In France, the international prototype for the kilogram, a 118-year-old cylinder safely locked up just outside Paris, is curiously losing weight. The kilo has apparently lost 50 micrograms, about the weight of a fingerprint, and has left an inconsistent metric constant for scientists. The cause of the lost weight is unknown and, as of yet, scientists cannot even begin to hypothesize. So, the Collegian Editorial Board has decided to help out the bewildered scientists and guess as to what, or who, is causing the kilo to shrink.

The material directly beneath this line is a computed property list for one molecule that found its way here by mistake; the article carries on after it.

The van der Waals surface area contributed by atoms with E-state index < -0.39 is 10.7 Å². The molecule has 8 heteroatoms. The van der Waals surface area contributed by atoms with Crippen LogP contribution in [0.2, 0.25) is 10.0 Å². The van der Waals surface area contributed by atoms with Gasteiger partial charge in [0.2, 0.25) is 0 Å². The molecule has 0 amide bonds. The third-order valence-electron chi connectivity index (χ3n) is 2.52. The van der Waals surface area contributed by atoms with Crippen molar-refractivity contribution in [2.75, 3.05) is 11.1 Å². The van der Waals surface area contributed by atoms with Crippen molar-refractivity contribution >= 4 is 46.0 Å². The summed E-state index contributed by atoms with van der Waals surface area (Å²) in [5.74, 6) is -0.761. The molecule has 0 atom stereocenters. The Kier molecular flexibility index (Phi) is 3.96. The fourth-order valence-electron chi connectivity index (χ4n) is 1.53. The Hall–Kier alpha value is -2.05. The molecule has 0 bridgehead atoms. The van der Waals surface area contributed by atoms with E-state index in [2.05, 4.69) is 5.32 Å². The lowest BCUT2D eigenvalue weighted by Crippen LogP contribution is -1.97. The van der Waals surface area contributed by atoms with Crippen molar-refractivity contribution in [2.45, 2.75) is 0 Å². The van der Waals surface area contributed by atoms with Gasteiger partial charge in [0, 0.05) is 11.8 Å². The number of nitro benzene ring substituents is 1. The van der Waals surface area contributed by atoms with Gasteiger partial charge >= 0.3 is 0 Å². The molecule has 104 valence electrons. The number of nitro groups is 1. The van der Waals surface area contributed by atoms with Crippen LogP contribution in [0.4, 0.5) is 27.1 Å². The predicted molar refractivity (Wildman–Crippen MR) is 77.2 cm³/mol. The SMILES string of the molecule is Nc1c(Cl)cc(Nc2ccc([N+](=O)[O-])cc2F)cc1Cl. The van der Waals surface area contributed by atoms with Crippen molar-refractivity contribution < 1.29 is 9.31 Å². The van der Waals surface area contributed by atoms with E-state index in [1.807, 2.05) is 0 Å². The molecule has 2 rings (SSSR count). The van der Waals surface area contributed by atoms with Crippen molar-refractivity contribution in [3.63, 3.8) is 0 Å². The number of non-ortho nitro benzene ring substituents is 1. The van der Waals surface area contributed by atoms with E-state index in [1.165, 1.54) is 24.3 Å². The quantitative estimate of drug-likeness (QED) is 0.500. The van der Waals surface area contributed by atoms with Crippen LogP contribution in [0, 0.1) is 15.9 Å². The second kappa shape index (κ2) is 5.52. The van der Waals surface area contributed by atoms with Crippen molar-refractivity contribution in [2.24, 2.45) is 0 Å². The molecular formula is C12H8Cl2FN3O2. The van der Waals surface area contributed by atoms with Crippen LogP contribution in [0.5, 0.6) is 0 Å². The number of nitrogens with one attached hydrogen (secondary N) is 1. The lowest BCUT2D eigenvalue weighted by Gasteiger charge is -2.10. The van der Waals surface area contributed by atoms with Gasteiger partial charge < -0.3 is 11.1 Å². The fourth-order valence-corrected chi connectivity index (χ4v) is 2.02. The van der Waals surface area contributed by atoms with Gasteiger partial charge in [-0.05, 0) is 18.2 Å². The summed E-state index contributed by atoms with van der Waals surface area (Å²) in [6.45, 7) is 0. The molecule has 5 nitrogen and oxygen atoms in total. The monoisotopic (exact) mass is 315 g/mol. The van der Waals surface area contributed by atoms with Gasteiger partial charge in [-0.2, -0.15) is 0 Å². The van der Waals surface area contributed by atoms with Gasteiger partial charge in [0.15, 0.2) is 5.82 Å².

Sports Editor Sean Star’s view:
The kilogram is shrinking in an effort to be more like the pound and because God loves freedom and America.
Assistant News Editor Nikki Cristello’s view:
The kilogram is shrinking because it went on a diet.
Editorials Editor Sean Reed’s view:
The kilogram is shrinking because the prototype is guarded by the French. That’s what Europe gets for going metric.
Visual Editor Aaron Montoya’s view:
Gnomes are stealing very tiny pieces of it at night; very sneaky-like.
Associate News Managing Editor Jessi Stafford’s view:
The national prototypes have actually become heavier.
Editor in Chief J. David McSwane’s view:
Weighed down by the media’s coverage and criticism of the Brittany Spears VMA debacle, the kilo felt pressure to shave off a couple micrograms.